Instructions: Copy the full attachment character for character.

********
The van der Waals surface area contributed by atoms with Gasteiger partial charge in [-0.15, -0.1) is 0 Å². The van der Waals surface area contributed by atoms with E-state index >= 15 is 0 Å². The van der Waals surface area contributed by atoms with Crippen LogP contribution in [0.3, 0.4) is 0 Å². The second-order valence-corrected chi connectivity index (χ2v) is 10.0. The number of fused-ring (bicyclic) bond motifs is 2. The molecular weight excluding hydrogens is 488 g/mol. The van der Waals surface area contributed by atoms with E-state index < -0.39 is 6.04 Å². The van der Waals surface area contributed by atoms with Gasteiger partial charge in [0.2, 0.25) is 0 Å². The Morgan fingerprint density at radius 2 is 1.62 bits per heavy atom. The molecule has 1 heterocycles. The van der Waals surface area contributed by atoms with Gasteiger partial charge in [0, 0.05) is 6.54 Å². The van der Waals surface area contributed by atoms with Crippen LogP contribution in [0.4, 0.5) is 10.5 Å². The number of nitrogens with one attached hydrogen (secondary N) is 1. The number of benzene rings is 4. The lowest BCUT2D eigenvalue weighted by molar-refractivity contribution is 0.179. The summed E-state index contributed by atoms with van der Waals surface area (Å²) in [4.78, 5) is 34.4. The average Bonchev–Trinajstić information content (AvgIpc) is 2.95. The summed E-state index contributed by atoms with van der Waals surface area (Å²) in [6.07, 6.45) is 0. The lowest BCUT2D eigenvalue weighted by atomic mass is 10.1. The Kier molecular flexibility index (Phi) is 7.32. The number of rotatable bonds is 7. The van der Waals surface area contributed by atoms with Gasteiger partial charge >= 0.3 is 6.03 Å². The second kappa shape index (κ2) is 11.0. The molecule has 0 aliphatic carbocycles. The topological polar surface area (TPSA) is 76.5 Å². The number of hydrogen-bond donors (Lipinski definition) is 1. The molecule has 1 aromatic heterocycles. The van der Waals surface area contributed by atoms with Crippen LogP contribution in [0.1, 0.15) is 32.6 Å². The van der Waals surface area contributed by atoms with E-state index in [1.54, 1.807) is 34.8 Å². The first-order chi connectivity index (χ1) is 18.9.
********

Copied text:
The van der Waals surface area contributed by atoms with Gasteiger partial charge in [-0.15, -0.1) is 0 Å². The van der Waals surface area contributed by atoms with E-state index >= 15 is 0 Å². The van der Waals surface area contributed by atoms with Crippen LogP contribution in [0.3, 0.4) is 0 Å². The second-order valence-corrected chi connectivity index (χ2v) is 10.0. The number of fused-ring (bicyclic) bond motifs is 2. The molecular weight excluding hydrogens is 488 g/mol. The van der Waals surface area contributed by atoms with E-state index < -0.39 is 6.04 Å². The van der Waals surface area contributed by atoms with Gasteiger partial charge in [0.2, 0.25) is 0 Å². The Morgan fingerprint density at radius 2 is 1.62 bits per heavy atom. The molecule has 1 heterocycles. The van der Waals surface area contributed by atoms with Gasteiger partial charge in [0, 0.05) is 6.54 Å². The van der Waals surface area contributed by atoms with Crippen LogP contribution in [0.4, 0.5) is 10.5 Å². The number of nitrogens with one attached hydrogen (secondary N) is 1. The number of benzene rings is 4. The lowest BCUT2D eigenvalue weighted by molar-refractivity contribution is 0.179. The summed E-state index contributed by atoms with van der Waals surface area (Å²) in [4.78, 5) is 34.4. The average Bonchev–Trinajstić information content (AvgIpc) is 2.95. The summed E-state index contributed by atoms with van der Waals surface area (Å²) in [6.07, 6.45) is 0. The lowest BCUT2D eigenvalue weighted by atomic mass is 10.1. The Kier molecular flexibility index (Phi) is 7.32. The number of rotatable bonds is 7. The van der Waals surface area contributed by atoms with Gasteiger partial charge >= 0.3 is 6.03 Å². The second kappa shape index (κ2) is 11.0. The molecule has 0 aliphatic carbocycles. The topological polar surface area (TPSA) is 76.5 Å². The number of hydrogen-bond donors (Lipinski definition) is 1. The molecule has 1 aromatic heterocycles. The van der Waals surface area contributed by atoms with Crippen LogP contribution in [0.1, 0.15) is 32.6 Å². The van der Waals surface area contributed by atoms with E-state index in [1.54, 1.807) is 34.8 Å². The first-order chi connectivity index (χ1) is 18.9.